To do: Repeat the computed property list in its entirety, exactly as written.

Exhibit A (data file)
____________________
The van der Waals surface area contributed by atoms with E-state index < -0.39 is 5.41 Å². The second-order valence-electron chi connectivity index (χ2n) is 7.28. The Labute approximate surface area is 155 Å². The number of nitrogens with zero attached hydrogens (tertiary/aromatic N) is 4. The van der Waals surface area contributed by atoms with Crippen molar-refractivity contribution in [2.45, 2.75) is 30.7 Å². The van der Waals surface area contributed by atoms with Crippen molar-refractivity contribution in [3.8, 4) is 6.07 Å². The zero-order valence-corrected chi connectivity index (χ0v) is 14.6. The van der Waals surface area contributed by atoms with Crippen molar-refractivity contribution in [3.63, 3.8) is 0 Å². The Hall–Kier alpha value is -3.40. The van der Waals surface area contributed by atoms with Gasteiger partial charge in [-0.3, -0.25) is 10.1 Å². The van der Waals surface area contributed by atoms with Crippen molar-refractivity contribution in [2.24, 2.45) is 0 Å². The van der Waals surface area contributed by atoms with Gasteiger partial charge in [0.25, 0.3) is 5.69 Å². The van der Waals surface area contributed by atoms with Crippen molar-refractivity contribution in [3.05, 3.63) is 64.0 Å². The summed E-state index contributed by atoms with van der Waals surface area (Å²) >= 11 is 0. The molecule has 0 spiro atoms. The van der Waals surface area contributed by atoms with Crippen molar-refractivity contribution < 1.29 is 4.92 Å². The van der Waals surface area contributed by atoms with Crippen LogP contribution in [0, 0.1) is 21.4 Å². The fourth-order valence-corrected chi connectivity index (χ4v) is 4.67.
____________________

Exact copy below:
The van der Waals surface area contributed by atoms with E-state index < -0.39 is 5.41 Å². The second-order valence-electron chi connectivity index (χ2n) is 7.28. The Labute approximate surface area is 155 Å². The number of nitrogens with zero attached hydrogens (tertiary/aromatic N) is 4. The van der Waals surface area contributed by atoms with Crippen molar-refractivity contribution in [2.45, 2.75) is 30.7 Å². The van der Waals surface area contributed by atoms with Crippen molar-refractivity contribution in [3.8, 4) is 6.07 Å². The zero-order valence-corrected chi connectivity index (χ0v) is 14.6. The van der Waals surface area contributed by atoms with Crippen molar-refractivity contribution in [3.63, 3.8) is 0 Å². The Hall–Kier alpha value is -3.40. The van der Waals surface area contributed by atoms with Gasteiger partial charge in [-0.3, -0.25) is 10.1 Å². The van der Waals surface area contributed by atoms with Crippen molar-refractivity contribution in [2.24, 2.45) is 0 Å². The van der Waals surface area contributed by atoms with Gasteiger partial charge in [0.25, 0.3) is 5.69 Å². The van der Waals surface area contributed by atoms with Crippen molar-refractivity contribution in [3.05, 3.63) is 64.0 Å². The summed E-state index contributed by atoms with van der Waals surface area (Å²) >= 11 is 0. The molecule has 0 spiro atoms. The van der Waals surface area contributed by atoms with Crippen molar-refractivity contribution < 1.29 is 4.92 Å². The van der Waals surface area contributed by atoms with Crippen LogP contribution in [0, 0.1) is 21.4 Å². The fourth-order valence-corrected chi connectivity index (χ4v) is 4.67.